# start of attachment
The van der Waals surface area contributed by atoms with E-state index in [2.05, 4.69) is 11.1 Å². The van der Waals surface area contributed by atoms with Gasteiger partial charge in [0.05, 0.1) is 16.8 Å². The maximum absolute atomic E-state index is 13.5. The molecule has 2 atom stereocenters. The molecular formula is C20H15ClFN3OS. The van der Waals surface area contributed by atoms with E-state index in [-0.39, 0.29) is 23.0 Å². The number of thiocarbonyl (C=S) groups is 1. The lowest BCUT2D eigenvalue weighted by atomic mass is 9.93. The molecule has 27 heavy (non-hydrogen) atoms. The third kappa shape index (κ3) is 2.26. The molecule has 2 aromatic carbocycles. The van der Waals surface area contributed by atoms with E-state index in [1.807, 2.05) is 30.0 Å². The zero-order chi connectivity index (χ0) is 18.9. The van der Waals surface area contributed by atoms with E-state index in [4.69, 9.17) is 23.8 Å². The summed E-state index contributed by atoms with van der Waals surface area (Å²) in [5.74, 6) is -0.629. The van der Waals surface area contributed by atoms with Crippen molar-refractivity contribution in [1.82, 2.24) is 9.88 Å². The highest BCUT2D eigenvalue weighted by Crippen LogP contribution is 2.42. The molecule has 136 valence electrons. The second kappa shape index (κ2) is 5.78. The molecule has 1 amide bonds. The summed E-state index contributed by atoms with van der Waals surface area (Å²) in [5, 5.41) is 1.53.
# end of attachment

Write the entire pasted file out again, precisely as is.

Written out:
The van der Waals surface area contributed by atoms with E-state index in [2.05, 4.69) is 11.1 Å². The van der Waals surface area contributed by atoms with Gasteiger partial charge in [0.05, 0.1) is 16.8 Å². The maximum absolute atomic E-state index is 13.5. The molecule has 2 atom stereocenters. The molecular formula is C20H15ClFN3OS. The van der Waals surface area contributed by atoms with E-state index in [-0.39, 0.29) is 23.0 Å². The number of thiocarbonyl (C=S) groups is 1. The lowest BCUT2D eigenvalue weighted by atomic mass is 9.93. The molecule has 27 heavy (non-hydrogen) atoms. The third kappa shape index (κ3) is 2.26. The molecule has 2 aromatic carbocycles. The van der Waals surface area contributed by atoms with E-state index in [1.807, 2.05) is 30.0 Å². The zero-order chi connectivity index (χ0) is 18.9. The van der Waals surface area contributed by atoms with E-state index in [4.69, 9.17) is 23.8 Å². The summed E-state index contributed by atoms with van der Waals surface area (Å²) in [5.74, 6) is -0.629. The van der Waals surface area contributed by atoms with Crippen molar-refractivity contribution in [1.82, 2.24) is 9.88 Å². The highest BCUT2D eigenvalue weighted by Crippen LogP contribution is 2.42. The molecule has 136 valence electrons. The second kappa shape index (κ2) is 5.78. The molecule has 1 amide bonds. The summed E-state index contributed by atoms with van der Waals surface area (Å²) in [5, 5.41) is 1.53.